A landmark $89 million Commercial Property Assessed Clean Energy (C-PACE) loan–the first in New York City and the largest ever completed–may well signal a significant uptick in this form of financing.
The NYC Accelerator, which administers the city’s C-PACE program, is helping Nightingale Properties and Wafra Capital Partners fund energy efficiency upgrades for most of the 1.2 million s/f former Citibank building at 111 Wall St.
Since debuting in California in 2007, the once-obscure, low-interest, 10- to 30-year C-PACE loan structure, which property owners pay back via annual property tax assessments, has grown to support more than $800 million in projects as of 2019. Such financing assists building owners in covering the upfront costs for energy efficiency and renewable energy upgrades.
C-PACE loans are poised to catch on in New York City as building owners seek to meet a growing number of regulatory benchmarks. Under Local Law 97, one of 10 bills in the city’s sweeping 2019 Climate Mobilization Act, the owners of more than 50,000 of the city’s larger buildings face multi-million-dollar fines if they don’t meet stringent carbon cap requirements beginning in 2024.
Like LL97, New York State’s Climate Leadership and Community Protection Act, also enacted in 2019 and dubbed the most ambitious climate law in America, has a long list of mandates. Among them is a statewide requirement to reduce greenhouse gases by 85% by 2050 compared with 1990 levels.
C-PACE loans are a likely mechanism to help city building owners achieve compliance. The improvements to the 25-story 111 Wall St. tower, including new HVAC, mechanical, electrical and plumbing systems, will allow the 53-year-old building’s owner to avoid $750,000 per year in LL97 fines alone, according to the mayor’s office. The retrofit is also expected to save $2.5 million in annual energy costs.
C-PACE is not a federal program. State and local governments pass legislation enabling various flexible residential and commercial PACE financing deals, with some programs run by local governments and others administered by third parties, and the programs have a variety of eligible technologies and Savings to Investment Ratio (SIR) and Loan to Value (LTV) requirements.
Thirty-seven states and Washington, D.C. have enabled C-PACE deals since 2007 when Berkley, California’s City Council pioneered the legal structure so homeowners could pay for solar systems over 20 years with an assessment charge on their tax bills.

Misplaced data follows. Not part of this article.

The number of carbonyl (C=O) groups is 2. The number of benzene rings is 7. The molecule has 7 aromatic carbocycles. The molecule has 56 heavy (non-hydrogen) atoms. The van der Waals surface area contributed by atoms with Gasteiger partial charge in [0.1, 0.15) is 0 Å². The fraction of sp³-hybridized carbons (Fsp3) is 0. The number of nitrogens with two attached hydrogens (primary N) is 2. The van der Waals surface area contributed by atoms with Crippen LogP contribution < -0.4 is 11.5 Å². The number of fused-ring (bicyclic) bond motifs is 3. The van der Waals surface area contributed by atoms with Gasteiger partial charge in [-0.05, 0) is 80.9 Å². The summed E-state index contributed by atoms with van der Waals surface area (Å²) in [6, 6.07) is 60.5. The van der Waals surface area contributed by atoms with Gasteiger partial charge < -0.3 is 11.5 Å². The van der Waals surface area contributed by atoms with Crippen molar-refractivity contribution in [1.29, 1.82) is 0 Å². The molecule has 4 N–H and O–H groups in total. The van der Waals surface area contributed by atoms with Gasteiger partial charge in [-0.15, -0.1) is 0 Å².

But C-PACE programs are only actively used by building owners in 26 states and D.C. In New York City, the 111 Wall St. C-PACE deal was the first since the city enabled the loans in 2019, and few know that New York’s Legislature created its first iteration of C-PACE in 2009.
Several types of financing can back C-PACE, including debt or loans (the most common), leases and other arrangements. There is some debate over whether or not these loans can be treated as off-balance sheet operating expenses given their status as property tax assessments.
Another open question: Will senior lenders get on board? C-PACE financing takes priority over senior lenders, and getting their consent can be challenging. But lenders and other real estate players are increasingly likely to use C-PACE as they realize its benefits.
C-PACE can be layered with various forms of economic development financing, including historic and new market tax credits. C-PACE interest rates, typically around 5 to 6%, make the loans exponentially cheaper than mezzanine financing, and C-PACE payments cannot be accelerated by defaults.
With a seemingly endless list of potential commercial and industrial clients, C-PACE could grow far larger than EB-5 financing, the post-recession cash-for-visa program that facilitated projects like Hudson Yards and Atlantic Yards. Those wondering about C-PACE’s potential in New York need only look to the example set at 111 Wall Street.
Rosenberg & Estis, one of New York City’s leading real estate law firms, facilitated the 111 Wall St. C-PACE funding on behalf of the building’s owners.